"I've always loved 'Grease', John Travolta and Olivia Newton John in that movie are like the founding fathers of my childhood. I think I've only ever performed in an arena once before during the 'Idol' tour in 2004.
"To be doing a big arena spectacular is going to be really fun, there's 500 performers so it's like 'Grease' on steroids. Also I get to come on for three and a half minutes and sing one song. I'm basically Heather Locklear in 'Melrose Place'."
While the job may sound cushy, Act is also planning her first nationwide tour straight after her stint in 'Grease' with a new show, 'Under the Covers'.
"I've done shows in some states but this is the first time I've done a full tour. It feels like I'm arriving at the place I always wanted to be. I love performing live and doing cabaret, it's one of my favourite things."
Where 'Grease' has a cast of hundreds, 'Under the Covers' is a more intimate affair. "The show examines what goes on under the covers in our bedrooms, in our minds and in the layers society piles onto us," Act said. "Also all the songs are covers."
For all that going on, Act still has time to do what she does best, using her platform to educate.
"The great thing about drag is it's so visual. I know that drag queens don't represent the queer community at large but they are highly visible representations because we have big hair, big shoes and tiny outfits.
"Not all drag queens are actively political but I think all drag is passively political because we're going against the status quo and what society said that you should do."
During the U.S. Presidential election Act began doing political explainers for Junkee Media, at one point she travelled to a nearby Trump rally in Connecticut in drag. Having lived in Los Angeles for years now Act attempted to make sense of the election for an Australian audience at home.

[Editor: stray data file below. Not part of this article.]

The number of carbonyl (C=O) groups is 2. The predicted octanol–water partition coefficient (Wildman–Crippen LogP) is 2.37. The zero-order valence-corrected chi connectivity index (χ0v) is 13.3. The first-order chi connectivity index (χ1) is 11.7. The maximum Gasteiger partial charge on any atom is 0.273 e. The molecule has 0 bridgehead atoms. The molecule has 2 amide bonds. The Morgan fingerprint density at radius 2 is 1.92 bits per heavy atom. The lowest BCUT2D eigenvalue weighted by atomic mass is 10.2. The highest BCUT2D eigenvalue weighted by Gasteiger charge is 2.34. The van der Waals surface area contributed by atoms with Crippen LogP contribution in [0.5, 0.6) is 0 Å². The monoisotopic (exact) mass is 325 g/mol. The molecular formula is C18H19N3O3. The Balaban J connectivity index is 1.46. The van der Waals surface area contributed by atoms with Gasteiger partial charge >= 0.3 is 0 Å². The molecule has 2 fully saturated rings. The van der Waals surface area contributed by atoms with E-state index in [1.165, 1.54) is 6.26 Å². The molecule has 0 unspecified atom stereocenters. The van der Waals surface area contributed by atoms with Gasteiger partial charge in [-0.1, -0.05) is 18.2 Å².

Then the tables were turned during the marriage equality postal survey, with Act on the other side of the world.
"It was funny because I had been through the gambit of emotions when America was going through it a couple of years ago. I remember before marriage equality passed [in the U.S.] I was very passionate about equality but I also didn't think that it affected me personally because I was like ho-hum about the concept of marriage.
It seemed like an antiquated, misogynistic institution based on ownership and oppression leftover from the yesteryears. But I also completely acknowledged that it was being used as a device to tell queer people that they were 'other' and not equal."
When it passed in the United States, Act realised the impact the decision had on her. "I just burst out crying alone in Mexico City airport. I didn't see it coming and didn't anticipate that it would have such a profound effect on me, I just knew that I had compartmentalised this part of myself.
"While I accepted myself and was proud of who I was and had the love and support of my friends and family, I hadn't even thought about a world where I was viewed as equal in the eyes of the law. It was then I realised it wasn't about marriage, it was about equality."
Watching the news happen from the States, Act knew from that how important the vote was for Australia.